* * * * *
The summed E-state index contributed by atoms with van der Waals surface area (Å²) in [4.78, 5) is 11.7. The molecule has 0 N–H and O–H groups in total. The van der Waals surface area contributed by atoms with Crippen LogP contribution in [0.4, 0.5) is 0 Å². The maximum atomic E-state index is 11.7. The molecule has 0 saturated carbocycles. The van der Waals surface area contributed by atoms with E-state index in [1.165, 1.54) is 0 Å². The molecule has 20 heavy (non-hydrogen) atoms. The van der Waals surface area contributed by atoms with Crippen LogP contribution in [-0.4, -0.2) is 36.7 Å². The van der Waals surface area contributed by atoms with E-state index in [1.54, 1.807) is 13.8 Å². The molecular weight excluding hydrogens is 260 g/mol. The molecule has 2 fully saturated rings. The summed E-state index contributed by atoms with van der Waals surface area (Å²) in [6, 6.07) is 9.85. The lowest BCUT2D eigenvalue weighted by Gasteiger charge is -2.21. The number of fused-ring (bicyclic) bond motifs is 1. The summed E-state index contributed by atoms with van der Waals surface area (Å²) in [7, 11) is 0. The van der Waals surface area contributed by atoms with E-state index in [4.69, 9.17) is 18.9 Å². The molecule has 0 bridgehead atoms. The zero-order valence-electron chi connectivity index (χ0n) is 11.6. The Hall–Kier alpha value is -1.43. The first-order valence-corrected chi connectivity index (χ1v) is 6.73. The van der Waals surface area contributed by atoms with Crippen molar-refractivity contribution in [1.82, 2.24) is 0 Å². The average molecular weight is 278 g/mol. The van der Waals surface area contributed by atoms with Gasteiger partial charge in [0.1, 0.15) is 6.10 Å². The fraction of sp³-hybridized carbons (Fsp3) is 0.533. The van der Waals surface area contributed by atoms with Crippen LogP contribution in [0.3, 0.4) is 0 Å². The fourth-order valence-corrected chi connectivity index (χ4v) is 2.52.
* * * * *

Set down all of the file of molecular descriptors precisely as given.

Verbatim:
The summed E-state index contributed by atoms with van der Waals surface area (Å²) in [4.78, 5) is 11.7. The molecule has 0 N–H and O–H groups in total. The van der Waals surface area contributed by atoms with Crippen LogP contribution in [0.4, 0.5) is 0 Å². The maximum atomic E-state index is 11.7. The molecule has 0 saturated carbocycles. The van der Waals surface area contributed by atoms with E-state index in [1.165, 1.54) is 0 Å². The molecule has 20 heavy (non-hydrogen) atoms. The van der Waals surface area contributed by atoms with Crippen LogP contribution in [-0.4, -0.2) is 36.7 Å². The van der Waals surface area contributed by atoms with E-state index in [1.54, 1.807) is 13.8 Å². The molecular weight excluding hydrogens is 260 g/mol. The molecule has 2 fully saturated rings. The summed E-state index contributed by atoms with van der Waals surface area (Å²) in [6, 6.07) is 9.85. The lowest BCUT2D eigenvalue weighted by Gasteiger charge is -2.21. The number of fused-ring (bicyclic) bond motifs is 1. The summed E-state index contributed by atoms with van der Waals surface area (Å²) in [7, 11) is 0. The van der Waals surface area contributed by atoms with E-state index in [4.69, 9.17) is 18.9 Å². The molecule has 0 bridgehead atoms. The zero-order valence-electron chi connectivity index (χ0n) is 11.6. The Hall–Kier alpha value is -1.43. The first-order valence-corrected chi connectivity index (χ1v) is 6.73. The van der Waals surface area contributed by atoms with Crippen molar-refractivity contribution in [1.82, 2.24) is 0 Å². The average molecular weight is 278 g/mol. The van der Waals surface area contributed by atoms with Gasteiger partial charge in [0.1, 0.15) is 6.10 Å². The fraction of sp³-hybridized carbons (Fsp3) is 0.533. The van der Waals surface area contributed by atoms with Crippen LogP contribution in [0.3, 0.4) is 0 Å². The fourth-order valence-corrected chi connectivity index (χ4v) is 2.52.